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Re: NA Test

Postby jlw034 » Wed May 29, 2019 9:04 pm

We had a puppy do an entire duck search at an NA test. Swam right by the bumper, and worked the entire pond. The judges waited for a while, then decided to carry on with the test. Multiple dogs ran their water portion while this dog was on the other side of the water swimming.

So you've got a dog getting dinged for cooperation for not coming back when called, but showing the drive everyone dreams of.
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Re: NA Test

Postby AverageGuy » Wed May 29, 2019 9:47 pm

ryanr wrote:If the only thing that will coax a dog into water is the dead bird then there is obviously still some insecurity in the young dog about entering water.


The 4 month old pup in the video I posted, immediately makes a flying leap in the water, swims as fast as he possibly can to the bird, grabs it and returns straight back with it. At 8 months of age he is retrieving through whitecaps and a decoy spread.

No one can reasonably watch it and say that pup shows any insecurity entering and swimming in the water. And yet that is the faulty assumption of the automatic scoring requirement.

Absolute edicts that are refuted by the obvious actions of the pup being judged are exactly why I tee'd this up.

In many areas the Judges are required to use discretion in their judgements e.g. Duck Search in a UT, Tracking (vs searching) in the NA, Cooperation throughout, Search. Any Judge capable of making those judgements is capable of doing the same in the water test without the unyielding edict that use of a bird is automatically no higher than a 2.

Keeping in mind the purpose is to breed better dogs by evaluating inherited genetics for critical skill sets of a Versatile Dog, it seems obviously counter intuitive to penalize a puppy which does exactly what we want out of a finished dog.

The AIMs document says "Desire and Confidence to Swim" are what is judged. The notion that when that Desire and Confidence to Swim is triggered by a bird vs a bumper it is automatically discounted by half in the scoring is not something I see value in is where I come out. Add it to the list of stuff I see and disagree with I guess.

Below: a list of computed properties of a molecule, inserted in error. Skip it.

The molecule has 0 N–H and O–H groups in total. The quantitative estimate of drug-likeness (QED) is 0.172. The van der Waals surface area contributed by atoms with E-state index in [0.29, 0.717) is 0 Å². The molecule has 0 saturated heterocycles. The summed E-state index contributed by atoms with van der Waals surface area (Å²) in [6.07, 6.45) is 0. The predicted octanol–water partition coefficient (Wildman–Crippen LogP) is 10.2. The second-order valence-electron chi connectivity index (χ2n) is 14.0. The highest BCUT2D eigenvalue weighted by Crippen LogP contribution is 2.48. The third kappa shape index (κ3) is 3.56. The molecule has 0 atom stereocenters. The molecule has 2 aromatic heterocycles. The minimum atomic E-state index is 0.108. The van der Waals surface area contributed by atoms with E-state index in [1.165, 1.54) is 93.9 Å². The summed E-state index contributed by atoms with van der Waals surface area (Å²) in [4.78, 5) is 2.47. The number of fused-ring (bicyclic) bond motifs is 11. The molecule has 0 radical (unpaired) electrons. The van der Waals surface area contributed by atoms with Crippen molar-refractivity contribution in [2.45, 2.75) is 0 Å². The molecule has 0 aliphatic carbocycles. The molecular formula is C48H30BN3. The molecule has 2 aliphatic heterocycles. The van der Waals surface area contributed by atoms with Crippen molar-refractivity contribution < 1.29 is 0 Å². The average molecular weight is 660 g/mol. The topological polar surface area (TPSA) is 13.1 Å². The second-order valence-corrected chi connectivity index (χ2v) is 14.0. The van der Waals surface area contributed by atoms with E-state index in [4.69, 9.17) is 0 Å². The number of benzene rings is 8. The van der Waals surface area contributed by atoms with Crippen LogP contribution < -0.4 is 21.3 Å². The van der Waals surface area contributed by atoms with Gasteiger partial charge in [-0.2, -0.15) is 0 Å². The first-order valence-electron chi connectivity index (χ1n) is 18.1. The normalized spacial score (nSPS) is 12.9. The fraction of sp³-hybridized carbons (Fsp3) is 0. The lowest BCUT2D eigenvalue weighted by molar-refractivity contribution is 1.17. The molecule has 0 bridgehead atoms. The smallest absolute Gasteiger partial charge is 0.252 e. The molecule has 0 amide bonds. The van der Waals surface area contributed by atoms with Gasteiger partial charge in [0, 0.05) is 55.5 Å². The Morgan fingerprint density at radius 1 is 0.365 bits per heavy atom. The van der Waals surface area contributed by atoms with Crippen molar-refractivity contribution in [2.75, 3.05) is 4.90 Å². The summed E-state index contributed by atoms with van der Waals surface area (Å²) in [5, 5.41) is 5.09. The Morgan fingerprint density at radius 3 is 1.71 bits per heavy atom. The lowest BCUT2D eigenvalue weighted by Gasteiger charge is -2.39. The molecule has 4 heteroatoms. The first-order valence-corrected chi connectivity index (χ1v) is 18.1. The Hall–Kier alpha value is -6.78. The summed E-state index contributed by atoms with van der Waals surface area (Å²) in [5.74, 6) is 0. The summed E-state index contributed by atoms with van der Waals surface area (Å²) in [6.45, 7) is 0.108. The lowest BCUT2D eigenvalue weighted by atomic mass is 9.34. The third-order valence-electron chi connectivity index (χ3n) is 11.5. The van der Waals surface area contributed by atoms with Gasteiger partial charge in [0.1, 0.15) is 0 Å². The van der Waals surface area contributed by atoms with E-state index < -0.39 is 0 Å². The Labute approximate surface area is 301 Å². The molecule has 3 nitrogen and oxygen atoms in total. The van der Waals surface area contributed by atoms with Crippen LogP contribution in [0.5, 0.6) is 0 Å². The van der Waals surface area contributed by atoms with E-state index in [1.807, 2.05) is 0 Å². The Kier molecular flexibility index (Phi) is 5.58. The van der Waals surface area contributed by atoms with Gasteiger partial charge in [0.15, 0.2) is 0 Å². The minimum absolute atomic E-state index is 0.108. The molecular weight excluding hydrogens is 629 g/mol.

I'll go one further.

Retrieving is HUGE in the skill set of a Versatile Dog. The more inherited natural retrieve a puppy has the better I like it. Yes the NA Water test specifically says the retrieve is not important. But why is that is what I ask!?

I think puppies which show a strong natural inclination to get the object they desire in their mouth and return with it are exactly the genetics we should be striving to produce. Why not take note of that and score it higher when it is observed? I am not talking about a perfect return to the handler but the desire to pick up and carry is ideally a strong genetic trait we hope every puppy we bring home will have. How can it possibly make sense to ignore it completely in the NA test?

I would make some changes in the water test if I were in charge is where I come out on it.
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Re: NA Test

Postby orhunter » Thu May 30, 2019 1:24 am

AG: I’m with you on the retrieve thing, it should be an important part of the test. A young dog that can’t or won’t do a decent fetch at 6 months is way behind where it should be. I also don’t think shooting live birds and fetching them should be restricted to the UT. There are probably many with the assumption since it isn’t part of the test, I don’t need to train for it. That’s complete BS.
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Re: NA Test

Postby AverageGuy » Thu May 30, 2019 7:58 am

I pinged a Senior Judge on this. Answer was the moment a bird enters the equation you are judging prey drive. Certainly an element of truth in that.

However It does not eliminate the ability to make a judgement as to the pup's desire and confidence in entering and swimming in water. What you see is what you see. The birds used in the test are dead so it's not like the pup is presented with a live struggling bird to heighten it's prey drive to a max level.

This photo illustrates why that does not dismiss my questioning of the Judging standard in this area. It is not an innate love of water that drives any dog to enter ice water on a swift running river to retrieve 30+ head of waterfowl in a day. Prey drive and training are what does that. And it is prey drive that produces dogs which score the 4 needed to get a Prize 1 in Duck Search.

So if prey drive is in play in judging a puppy's genetics I fail to see the wisdom in discounting it severely in ALL cases as a matter of policy vs leaving the Judges with the normal level of discretion to score it based on their actual observations of the puppy being evaluated.

Image

The issue has been cussed and discussed before and probably will again. When Hunt tests wander from core hunting objectives I start asking questions is how I roll. Appreciate the discussion.
Last edited by AverageGuy on Thu May 30, 2019 9:32 am, edited 1 time in total.